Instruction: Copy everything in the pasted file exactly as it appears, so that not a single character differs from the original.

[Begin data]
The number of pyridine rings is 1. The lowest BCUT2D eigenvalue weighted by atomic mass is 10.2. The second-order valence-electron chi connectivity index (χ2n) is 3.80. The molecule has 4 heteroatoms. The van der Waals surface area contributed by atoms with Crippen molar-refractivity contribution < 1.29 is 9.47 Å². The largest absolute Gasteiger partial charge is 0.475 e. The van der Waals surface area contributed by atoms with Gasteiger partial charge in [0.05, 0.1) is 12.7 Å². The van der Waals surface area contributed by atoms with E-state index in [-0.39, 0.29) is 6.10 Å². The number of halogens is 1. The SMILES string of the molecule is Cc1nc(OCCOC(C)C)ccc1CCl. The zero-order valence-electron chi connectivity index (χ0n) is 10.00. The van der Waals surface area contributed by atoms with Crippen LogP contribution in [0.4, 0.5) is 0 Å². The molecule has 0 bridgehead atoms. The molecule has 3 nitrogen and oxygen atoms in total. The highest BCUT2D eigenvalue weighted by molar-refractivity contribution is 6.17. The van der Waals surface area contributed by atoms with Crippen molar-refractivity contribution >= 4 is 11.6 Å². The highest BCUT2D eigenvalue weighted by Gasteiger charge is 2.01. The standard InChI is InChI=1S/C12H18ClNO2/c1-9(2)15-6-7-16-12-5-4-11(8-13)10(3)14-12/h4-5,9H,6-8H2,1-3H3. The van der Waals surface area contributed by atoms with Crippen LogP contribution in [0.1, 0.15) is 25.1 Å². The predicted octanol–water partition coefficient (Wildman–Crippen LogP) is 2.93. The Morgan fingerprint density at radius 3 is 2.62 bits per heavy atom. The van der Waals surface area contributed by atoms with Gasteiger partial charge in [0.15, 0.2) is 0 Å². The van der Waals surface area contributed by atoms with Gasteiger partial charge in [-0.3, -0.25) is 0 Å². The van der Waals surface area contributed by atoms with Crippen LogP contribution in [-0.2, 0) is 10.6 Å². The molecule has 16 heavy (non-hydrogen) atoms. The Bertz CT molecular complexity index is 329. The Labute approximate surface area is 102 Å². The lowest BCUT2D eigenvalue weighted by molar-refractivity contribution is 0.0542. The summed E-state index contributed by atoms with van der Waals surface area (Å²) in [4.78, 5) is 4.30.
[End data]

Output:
The number of pyridine rings is 1. The lowest BCUT2D eigenvalue weighted by atomic mass is 10.2. The second-order valence-electron chi connectivity index (χ2n) is 3.80. The molecule has 4 heteroatoms. The van der Waals surface area contributed by atoms with Crippen molar-refractivity contribution < 1.29 is 9.47 Å². The largest absolute Gasteiger partial charge is 0.475 e. The van der Waals surface area contributed by atoms with Gasteiger partial charge in [0.05, 0.1) is 12.7 Å². The van der Waals surface area contributed by atoms with E-state index in [-0.39, 0.29) is 6.10 Å². The number of halogens is 1. The SMILES string of the molecule is Cc1nc(OCCOC(C)C)ccc1CCl. The zero-order valence-electron chi connectivity index (χ0n) is 10.00. The van der Waals surface area contributed by atoms with Crippen LogP contribution in [0.4, 0.5) is 0 Å². The molecule has 0 bridgehead atoms. The molecule has 3 nitrogen and oxygen atoms in total. The highest BCUT2D eigenvalue weighted by molar-refractivity contribution is 6.17. The van der Waals surface area contributed by atoms with Crippen molar-refractivity contribution >= 4 is 11.6 Å². The highest BCUT2D eigenvalue weighted by Gasteiger charge is 2.01. The standard InChI is InChI=1S/C12H18ClNO2/c1-9(2)15-6-7-16-12-5-4-11(8-13)10(3)14-12/h4-5,9H,6-8H2,1-3H3. The van der Waals surface area contributed by atoms with Crippen LogP contribution in [0.1, 0.15) is 25.1 Å². The predicted octanol–water partition coefficient (Wildman–Crippen LogP) is 2.93. The Morgan fingerprint density at radius 3 is 2.62 bits per heavy atom. The van der Waals surface area contributed by atoms with Gasteiger partial charge in [0.15, 0.2) is 0 Å². The van der Waals surface area contributed by atoms with Gasteiger partial charge in [-0.3, -0.25) is 0 Å². The van der Waals surface area contributed by atoms with Crippen LogP contribution in [-0.2, 0) is 10.6 Å². The molecule has 16 heavy (non-hydrogen) atoms. The Bertz CT molecular complexity index is 329. The Labute approximate surface area is 102 Å². The lowest BCUT2D eigenvalue weighted by molar-refractivity contribution is 0.0542. The summed E-state index contributed by atoms with van der Waals surface area (Å²) in [4.78, 5) is 4.30.